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British and Welsh Research

  • A big difference between England and Wales is the naming system.
    • Most families in England adopted fixed surnames by 1400.
    • In Wales, the patronymic system prevailed into the 19th century.
      • The child was given the father's given name as a last name.
      • The word ap or ab ("son of") might be inserted between the son's name and the father's name.
      • i.e. David ab Owen meant David, son of Owen.
      • Closely analyze historical records to distinguish your ancestors from those with the same name.
  • UK has taken a census every 10 years since 1801, with the exception of 1941
    • The 1801 - 1831 were taken at the county level, with the Overseers of the Poor, clergy, and local officials serving as enumerators.
      • These census only recorded the name of the head of household, number of families in a dwelling, and the number of males and females.
      • Most of these records were never microfilmed and have been lost or destroyed
    • Beginning in 1841, the census was organized and collected centally under the office of the Reistrar General
      • They also began to list the names of every individual in the household
      • Information requested included name, age, ender, occupation
    • Compulsory civil registration requirements for birth, marriage and death records began around 1874.
      • Researching in civil registrations is a two-step process:
        • 1) look for an ancestor's event in the quarterly indexes produced by the UK Office for National Statistics, and
          2) Order a copy of the record here.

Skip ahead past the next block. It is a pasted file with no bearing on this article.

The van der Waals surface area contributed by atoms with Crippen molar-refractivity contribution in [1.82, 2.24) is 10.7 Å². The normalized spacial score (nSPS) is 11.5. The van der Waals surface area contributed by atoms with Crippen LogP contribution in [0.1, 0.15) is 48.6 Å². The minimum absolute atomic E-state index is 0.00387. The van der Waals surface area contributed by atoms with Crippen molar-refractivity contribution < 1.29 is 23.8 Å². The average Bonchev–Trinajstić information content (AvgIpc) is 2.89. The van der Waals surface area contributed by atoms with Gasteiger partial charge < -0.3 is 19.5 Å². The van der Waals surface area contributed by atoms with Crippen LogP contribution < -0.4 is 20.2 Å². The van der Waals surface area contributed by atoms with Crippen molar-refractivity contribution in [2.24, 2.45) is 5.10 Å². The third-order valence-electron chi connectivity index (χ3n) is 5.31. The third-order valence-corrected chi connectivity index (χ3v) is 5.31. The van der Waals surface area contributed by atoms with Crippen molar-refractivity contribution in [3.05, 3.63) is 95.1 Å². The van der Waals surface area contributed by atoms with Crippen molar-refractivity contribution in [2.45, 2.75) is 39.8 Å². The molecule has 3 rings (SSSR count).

• Parish Records:
      • In 1537, a law required the Church of England to record all baptisms, marriages and burials in their parishes.
      • Parish registers contain gaps between 1553-1558 (when Mary I ruled) and 1642-1660 (during the English Civil War and its aftermath).
      • Most records continue until 1874, when civil registration began.
      • Records can be found here however, coverage varies by county.
    • Probate Records post 1857:
      • Ancestry has a catalog for "England & Wales National Probate Calendar, 1858-1966"
      • For people who died between 1967 and 1995 you must search by mail, for more information click here
    • Welsh records often refer to people by the farm name where they lived.

    • Websites

    • Association of Family History Societies of Wales
    • BBC contains historical information about British history.
    • Vist Commonwealth Graves Commission for military deaths.
    • $ Deceased Online is a central database for UK burials and cremations.
    • $ Family Relatives
      • Contains both English and Welsh documents.
    • Free UK Genealogy
      • Previously known as Free BMD - a project to digitized UK Civil Registration documents.
    • The Gazette - newspaper database
    • The General Register Office maintains vital records for England and Wales beginning in 1837.
    • Genuki contains UK and Irish genelaogical records.
    • The National Archives
    • Vision of Britain is an online version of Wilson's Imperial Gazetteer for England and Wales.
    • Welsh Newspapers Online
    • The Workhouse is a great website to learn about poor laws, work houses and poor law records for UK and Ireland.
    • $ World Vital Records

    Empire Emigrants
    • Empire Emigrants are British Citizens who migrated to British Outposts

    • India
      • Documents are well preserved and accessible.
      • Documents were kept locally and generally organized by presidencies (provinces)
      • The Imperial Gazetteer of India can help you discover which province your ancestor's town was in.
      • India Office Family History Search from the British Library
      • Church Register Returns served as civil registers of vital events.
      • Families in British India Society contains registrar marriages from 1852-1911.
      • If your ancestor was a civil servant visit here for their "writer's petitions" (job applications).

    • Australia

    • South Africa
      • Church records are the go-to source for British colonial vital statistics before 1870.
      • Original records are scattered. Check the local parish office or local archives.
      • The Department of Home Affairs houses birth, marriage and death records.
      • Records are accessible by request through South African Consulates
      • It isn't expensive to order records, but it takes forever to receive a response.
      • Genealogical Society of South Africa holds cemetery records.